Reports of Discrimination on the Rise in Minneapolis

October 18, 2018 10:12 PM

Discrimination complaints coming into the city of Minneapolis are way up compared to this time last year.

The city started a specific effort to take discrimination and hate crime calls last June.


City data shows 65 actionable discrimination reports have come in so far in 2018, tripling the number received last year at this time.

The majority of discrimination complaints are based on race. The second leading reason people in Minneapolis call in has to do with disability discrimination.

Data shows most complaints deal with allegations of improper treatment by employers and issues with property rights.

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Outside of Minneapolis, discrimination made headlines most recently when the owner of a Chaska haunted house posted a zero-tolerance policy for Somalis.

That owner has since apologized and retracted his statement but that one story alone was enough to cause statewide outrage.

In Minneapolis, discrimination complaints are more common than you may think.

"We get complaints on a daily basis," said Taylor Crouch-Dodson, an intake officer with the Minneapolis Department of Civil Rights.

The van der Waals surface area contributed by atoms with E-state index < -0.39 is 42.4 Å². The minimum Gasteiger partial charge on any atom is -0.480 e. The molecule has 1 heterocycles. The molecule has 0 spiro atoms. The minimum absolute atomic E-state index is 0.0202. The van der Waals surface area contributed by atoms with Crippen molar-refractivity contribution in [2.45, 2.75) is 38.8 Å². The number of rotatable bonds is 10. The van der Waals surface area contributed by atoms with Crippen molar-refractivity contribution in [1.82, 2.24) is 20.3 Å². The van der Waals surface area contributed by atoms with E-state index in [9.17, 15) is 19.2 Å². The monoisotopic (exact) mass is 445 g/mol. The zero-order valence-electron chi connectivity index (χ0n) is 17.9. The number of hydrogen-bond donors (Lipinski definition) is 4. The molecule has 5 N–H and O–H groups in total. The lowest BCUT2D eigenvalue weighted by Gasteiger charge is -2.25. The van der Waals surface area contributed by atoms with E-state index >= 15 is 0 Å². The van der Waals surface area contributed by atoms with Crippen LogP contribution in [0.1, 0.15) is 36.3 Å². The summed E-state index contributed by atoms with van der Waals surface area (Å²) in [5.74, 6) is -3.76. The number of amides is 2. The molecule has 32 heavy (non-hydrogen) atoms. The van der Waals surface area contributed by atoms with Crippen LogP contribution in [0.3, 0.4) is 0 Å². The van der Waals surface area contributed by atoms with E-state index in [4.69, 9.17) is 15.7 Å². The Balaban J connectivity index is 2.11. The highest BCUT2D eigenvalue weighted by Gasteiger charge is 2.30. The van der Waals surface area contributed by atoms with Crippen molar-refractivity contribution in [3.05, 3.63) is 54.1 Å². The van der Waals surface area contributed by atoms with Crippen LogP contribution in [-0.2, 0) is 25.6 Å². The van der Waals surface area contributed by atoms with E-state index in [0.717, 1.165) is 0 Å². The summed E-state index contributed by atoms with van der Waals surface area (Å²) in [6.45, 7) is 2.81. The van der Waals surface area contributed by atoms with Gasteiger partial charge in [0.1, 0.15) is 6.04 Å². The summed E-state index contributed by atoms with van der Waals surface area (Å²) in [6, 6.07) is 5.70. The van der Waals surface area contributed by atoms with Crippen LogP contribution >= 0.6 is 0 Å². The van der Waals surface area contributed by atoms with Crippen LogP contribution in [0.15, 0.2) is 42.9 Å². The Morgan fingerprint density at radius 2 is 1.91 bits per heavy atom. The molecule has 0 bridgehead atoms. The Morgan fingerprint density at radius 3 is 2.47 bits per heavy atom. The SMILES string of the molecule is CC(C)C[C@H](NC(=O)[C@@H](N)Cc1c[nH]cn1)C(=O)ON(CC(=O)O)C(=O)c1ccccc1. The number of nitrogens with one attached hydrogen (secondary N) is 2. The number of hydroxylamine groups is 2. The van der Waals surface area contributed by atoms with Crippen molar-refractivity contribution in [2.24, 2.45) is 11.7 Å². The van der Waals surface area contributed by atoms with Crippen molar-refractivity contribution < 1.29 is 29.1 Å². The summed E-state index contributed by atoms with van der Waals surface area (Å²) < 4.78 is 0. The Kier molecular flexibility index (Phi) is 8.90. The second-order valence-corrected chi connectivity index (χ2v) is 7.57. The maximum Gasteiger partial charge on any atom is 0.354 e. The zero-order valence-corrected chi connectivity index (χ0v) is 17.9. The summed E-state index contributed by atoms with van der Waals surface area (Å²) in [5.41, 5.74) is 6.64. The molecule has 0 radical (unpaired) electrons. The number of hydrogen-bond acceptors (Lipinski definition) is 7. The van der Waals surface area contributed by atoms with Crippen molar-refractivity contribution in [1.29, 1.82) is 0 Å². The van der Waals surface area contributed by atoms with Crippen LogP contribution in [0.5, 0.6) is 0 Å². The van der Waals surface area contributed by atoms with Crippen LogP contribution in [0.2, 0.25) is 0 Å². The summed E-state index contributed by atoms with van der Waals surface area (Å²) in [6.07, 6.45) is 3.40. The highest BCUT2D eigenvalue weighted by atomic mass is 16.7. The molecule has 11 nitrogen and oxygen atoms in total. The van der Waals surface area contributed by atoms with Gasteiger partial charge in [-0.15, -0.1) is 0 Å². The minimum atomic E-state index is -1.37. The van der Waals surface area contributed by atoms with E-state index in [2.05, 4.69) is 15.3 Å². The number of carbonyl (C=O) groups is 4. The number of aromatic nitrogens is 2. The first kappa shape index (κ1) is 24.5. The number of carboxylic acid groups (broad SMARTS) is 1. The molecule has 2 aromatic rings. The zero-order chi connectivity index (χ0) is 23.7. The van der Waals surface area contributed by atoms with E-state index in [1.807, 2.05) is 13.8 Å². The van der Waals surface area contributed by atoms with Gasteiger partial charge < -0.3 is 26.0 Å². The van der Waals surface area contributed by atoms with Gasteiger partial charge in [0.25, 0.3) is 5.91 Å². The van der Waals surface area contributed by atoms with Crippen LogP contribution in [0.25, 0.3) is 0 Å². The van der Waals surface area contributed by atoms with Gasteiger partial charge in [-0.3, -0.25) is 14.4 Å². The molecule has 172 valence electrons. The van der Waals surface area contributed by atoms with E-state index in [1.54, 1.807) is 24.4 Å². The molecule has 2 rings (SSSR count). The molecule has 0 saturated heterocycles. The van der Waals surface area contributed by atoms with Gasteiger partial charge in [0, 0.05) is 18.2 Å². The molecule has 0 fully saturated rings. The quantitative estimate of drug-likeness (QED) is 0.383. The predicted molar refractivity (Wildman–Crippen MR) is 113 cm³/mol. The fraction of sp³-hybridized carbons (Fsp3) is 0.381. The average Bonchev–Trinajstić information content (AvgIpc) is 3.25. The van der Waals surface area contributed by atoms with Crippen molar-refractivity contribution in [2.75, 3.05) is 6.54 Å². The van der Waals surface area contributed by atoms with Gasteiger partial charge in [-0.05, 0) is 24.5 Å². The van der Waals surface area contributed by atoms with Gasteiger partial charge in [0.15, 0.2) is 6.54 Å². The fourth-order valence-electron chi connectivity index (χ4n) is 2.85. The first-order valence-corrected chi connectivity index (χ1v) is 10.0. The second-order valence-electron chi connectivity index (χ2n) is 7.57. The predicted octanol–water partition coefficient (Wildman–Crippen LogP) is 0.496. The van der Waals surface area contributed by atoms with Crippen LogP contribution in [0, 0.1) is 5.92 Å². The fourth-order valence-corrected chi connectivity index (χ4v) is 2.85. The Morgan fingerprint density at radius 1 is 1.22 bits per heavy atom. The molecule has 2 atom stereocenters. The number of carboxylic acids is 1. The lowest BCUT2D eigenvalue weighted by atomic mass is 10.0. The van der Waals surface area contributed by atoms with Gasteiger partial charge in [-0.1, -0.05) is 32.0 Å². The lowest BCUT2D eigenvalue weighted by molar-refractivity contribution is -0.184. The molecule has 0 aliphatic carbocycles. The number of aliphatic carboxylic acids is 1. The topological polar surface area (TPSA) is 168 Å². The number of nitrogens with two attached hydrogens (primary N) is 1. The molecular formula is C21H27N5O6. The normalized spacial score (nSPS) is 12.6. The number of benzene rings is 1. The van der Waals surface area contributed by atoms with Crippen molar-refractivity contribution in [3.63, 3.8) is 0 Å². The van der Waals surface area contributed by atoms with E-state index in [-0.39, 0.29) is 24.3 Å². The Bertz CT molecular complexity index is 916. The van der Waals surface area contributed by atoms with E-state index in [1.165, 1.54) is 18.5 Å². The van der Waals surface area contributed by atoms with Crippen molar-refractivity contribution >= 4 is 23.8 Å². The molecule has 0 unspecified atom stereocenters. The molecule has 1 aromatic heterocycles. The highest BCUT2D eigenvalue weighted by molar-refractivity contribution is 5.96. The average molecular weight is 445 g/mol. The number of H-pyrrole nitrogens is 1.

When a complaint comes in, an intake officer like usually sets up a meeting to gather evidence, documentation and build a timeline.

Crouch-Dodson works with a team to investigate and eventually bring legal action, if necessary.  

"We're there to provide for them a way to tell their story honestly and to be able to give it to a neutral agency that hopefully can look into it and investigate the claims," Crouch-Dodson said.

Sometimes, a report must be referred to Minneapolis police and the FBI for a criminal investigation, like if there was harassment, vandalism or arson with biased intent behind it.

That's happened five times so far this year just within the city of Minneapolis. Those reports have mostly surrounded race, religion and sexual orientation.

"It's difficult," said Crouch-Dodson. "The work can be hard but we're trying to walk with them and provide some type of solution."

Most calls that rise to the level of an investigation end with a settlement including a plan to help the offender to change their behavior in the future.

If you're in Minneapolis and want to report a complaint, dial 311.


Katherine Johnson

Copyright 2018 - KSTP-TV, LLC A Hubbard Broadcasting Company


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